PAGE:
Bike-sharing turned multi-modal transportation company LimeBike has raised an additional $70 million from its previously announced $50 million Series B round. This brings LimeBike’s total funding to $132 million.
The funding comes shortly after LimeBike announced its entrance into the e-scooter and pedal assist, e-bike games.
“We’re interested in bike-sharing because it’s something real estate owners really want,” Fifth Wall co-founder and Managing Partner Brendan Wallace told TechCrunch about the firm’s decision to invest in LimeBike.
There are a number of competitors in the bike-share space, including Spin, JUMP, Ofo, Motivate and, most recently, Uber via a partnership with JUMP. As you can see below, many of LimeBike’s competitors have a significant amount of capital.
Before making the investment in JUMP, Wallace said Fifth Wall looked at all the competitors before making its first and only investment in the bike-share space.
“Docked bike-sharing is insufficient or underutilized, Wallace said. “We became excited about LimeBike because it’s moving toward growth. We also like partnerships with cities and how they approach where they’re launching, as well as how they approach partnerships with real estate owners.”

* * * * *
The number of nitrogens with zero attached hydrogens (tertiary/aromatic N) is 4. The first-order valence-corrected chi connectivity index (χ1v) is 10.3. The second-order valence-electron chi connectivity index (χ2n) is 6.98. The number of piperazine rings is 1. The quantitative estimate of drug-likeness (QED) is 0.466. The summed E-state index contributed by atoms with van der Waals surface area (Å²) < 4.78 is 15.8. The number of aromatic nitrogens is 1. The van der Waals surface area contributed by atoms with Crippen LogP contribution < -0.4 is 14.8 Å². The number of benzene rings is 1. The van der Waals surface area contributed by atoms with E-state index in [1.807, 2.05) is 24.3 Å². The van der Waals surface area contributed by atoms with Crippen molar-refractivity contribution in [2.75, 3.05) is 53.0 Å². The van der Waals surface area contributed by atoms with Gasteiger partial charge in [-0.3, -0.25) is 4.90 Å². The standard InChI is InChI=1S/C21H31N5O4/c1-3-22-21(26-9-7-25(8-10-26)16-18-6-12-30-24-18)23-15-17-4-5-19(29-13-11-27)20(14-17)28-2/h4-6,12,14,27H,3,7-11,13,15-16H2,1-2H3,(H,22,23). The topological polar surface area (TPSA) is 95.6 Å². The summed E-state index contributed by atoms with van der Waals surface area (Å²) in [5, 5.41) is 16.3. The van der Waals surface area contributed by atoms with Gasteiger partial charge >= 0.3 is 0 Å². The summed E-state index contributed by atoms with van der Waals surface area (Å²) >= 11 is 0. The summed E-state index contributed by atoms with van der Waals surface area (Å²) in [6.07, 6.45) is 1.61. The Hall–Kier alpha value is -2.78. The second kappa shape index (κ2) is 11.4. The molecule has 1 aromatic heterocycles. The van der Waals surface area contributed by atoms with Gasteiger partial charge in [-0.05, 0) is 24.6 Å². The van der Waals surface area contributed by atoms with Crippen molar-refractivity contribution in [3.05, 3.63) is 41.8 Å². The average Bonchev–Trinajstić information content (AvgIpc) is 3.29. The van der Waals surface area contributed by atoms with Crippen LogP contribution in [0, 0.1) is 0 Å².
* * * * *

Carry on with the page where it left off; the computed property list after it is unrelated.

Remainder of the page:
It’s worth noting Fifth Wall’s limited partners include real estate titans like CBRE, Equity Residential, Lennar, Prologis and others. In partnership with real estate owners and developers, Wallace and Sun envision a world in which there are LimeBike-specific parking lots or hubs located outside office buildings. Then, building owners could subsidize rides or offer other incentives for people to visit their shops.
The aim is to move toward more livable cities, where both parking and car ownership are on the decline, Wallace said.
Nationwide, 40 percent of LimeBike rides start and end at a public transit station, LimeBike CEO Toby Sun said. And another 25 percent start and end at commercial and shopping areas.
Earlier this week, LimeBike’s electric bikes hit the ground in Seattle just earlier this week. Right now, LimeBike has over 4,000 bikes in Seattle. Down the road, the company envisions 40 percent of its bikes in Seattle being electric.
Sun added, “We are building LimeBike as an option for everyone and people who are underserved, who don’t typically get access to these types of transportation options.”